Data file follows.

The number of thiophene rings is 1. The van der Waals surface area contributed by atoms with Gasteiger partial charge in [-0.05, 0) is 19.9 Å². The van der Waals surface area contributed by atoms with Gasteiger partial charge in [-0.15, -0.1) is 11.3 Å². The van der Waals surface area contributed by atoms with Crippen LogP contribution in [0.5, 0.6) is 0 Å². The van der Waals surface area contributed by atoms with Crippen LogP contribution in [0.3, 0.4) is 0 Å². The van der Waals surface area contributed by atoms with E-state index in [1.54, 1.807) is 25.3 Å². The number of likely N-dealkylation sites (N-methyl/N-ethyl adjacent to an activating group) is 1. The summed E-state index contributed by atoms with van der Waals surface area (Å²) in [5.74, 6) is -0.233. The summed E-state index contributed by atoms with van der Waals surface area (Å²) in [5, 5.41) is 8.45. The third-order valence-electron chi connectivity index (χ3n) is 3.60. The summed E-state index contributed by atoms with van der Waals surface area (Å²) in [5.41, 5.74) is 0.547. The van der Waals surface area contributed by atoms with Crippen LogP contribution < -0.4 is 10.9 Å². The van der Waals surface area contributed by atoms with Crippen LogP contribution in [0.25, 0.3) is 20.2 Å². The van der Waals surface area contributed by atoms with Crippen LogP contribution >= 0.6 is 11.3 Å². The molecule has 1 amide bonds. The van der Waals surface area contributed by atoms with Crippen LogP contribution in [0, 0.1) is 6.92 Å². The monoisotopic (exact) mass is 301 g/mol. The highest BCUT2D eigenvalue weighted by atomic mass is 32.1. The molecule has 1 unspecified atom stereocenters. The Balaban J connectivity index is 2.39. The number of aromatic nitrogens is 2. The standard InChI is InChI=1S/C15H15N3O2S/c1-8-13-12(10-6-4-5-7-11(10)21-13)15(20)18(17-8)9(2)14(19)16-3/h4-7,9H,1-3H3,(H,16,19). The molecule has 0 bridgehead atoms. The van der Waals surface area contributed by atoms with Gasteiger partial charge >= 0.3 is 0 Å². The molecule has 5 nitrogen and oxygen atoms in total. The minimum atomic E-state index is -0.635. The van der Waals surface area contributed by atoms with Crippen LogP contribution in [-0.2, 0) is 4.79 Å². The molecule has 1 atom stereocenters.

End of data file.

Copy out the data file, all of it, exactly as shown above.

The number of thiophene rings is 1. The van der Waals surface area contributed by atoms with Gasteiger partial charge in [-0.05, 0) is 19.9 Å². The van der Waals surface area contributed by atoms with Gasteiger partial charge in [-0.15, -0.1) is 11.3 Å². The van der Waals surface area contributed by atoms with Crippen LogP contribution in [0.5, 0.6) is 0 Å². The van der Waals surface area contributed by atoms with Crippen LogP contribution in [0.3, 0.4) is 0 Å². The van der Waals surface area contributed by atoms with E-state index in [1.54, 1.807) is 25.3 Å². The number of likely N-dealkylation sites (N-methyl/N-ethyl adjacent to an activating group) is 1. The summed E-state index contributed by atoms with van der Waals surface area (Å²) in [5.74, 6) is -0.233. The summed E-state index contributed by atoms with van der Waals surface area (Å²) in [5, 5.41) is 8.45. The third-order valence-electron chi connectivity index (χ3n) is 3.60. The summed E-state index contributed by atoms with van der Waals surface area (Å²) in [5.41, 5.74) is 0.547. The van der Waals surface area contributed by atoms with Crippen LogP contribution < -0.4 is 10.9 Å². The van der Waals surface area contributed by atoms with Crippen LogP contribution in [0.25, 0.3) is 20.2 Å². The van der Waals surface area contributed by atoms with Crippen LogP contribution >= 0.6 is 11.3 Å². The molecule has 1 amide bonds. The van der Waals surface area contributed by atoms with Crippen LogP contribution in [0, 0.1) is 6.92 Å². The monoisotopic (exact) mass is 301 g/mol. The highest BCUT2D eigenvalue weighted by atomic mass is 32.1. The molecule has 1 unspecified atom stereocenters. The Balaban J connectivity index is 2.39. The number of aromatic nitrogens is 2. The standard InChI is InChI=1S/C15H15N3O2S/c1-8-13-12(10-6-4-5-7-11(10)21-13)15(20)18(17-8)9(2)14(19)16-3/h4-7,9H,1-3H3,(H,16,19). The molecule has 0 bridgehead atoms. The van der Waals surface area contributed by atoms with Gasteiger partial charge >= 0.3 is 0 Å². The molecule has 5 nitrogen and oxygen atoms in total. The minimum atomic E-state index is -0.635. The van der Waals surface area contributed by atoms with Crippen LogP contribution in [-0.2, 0) is 4.79 Å². The molecule has 1 atom stereocenters.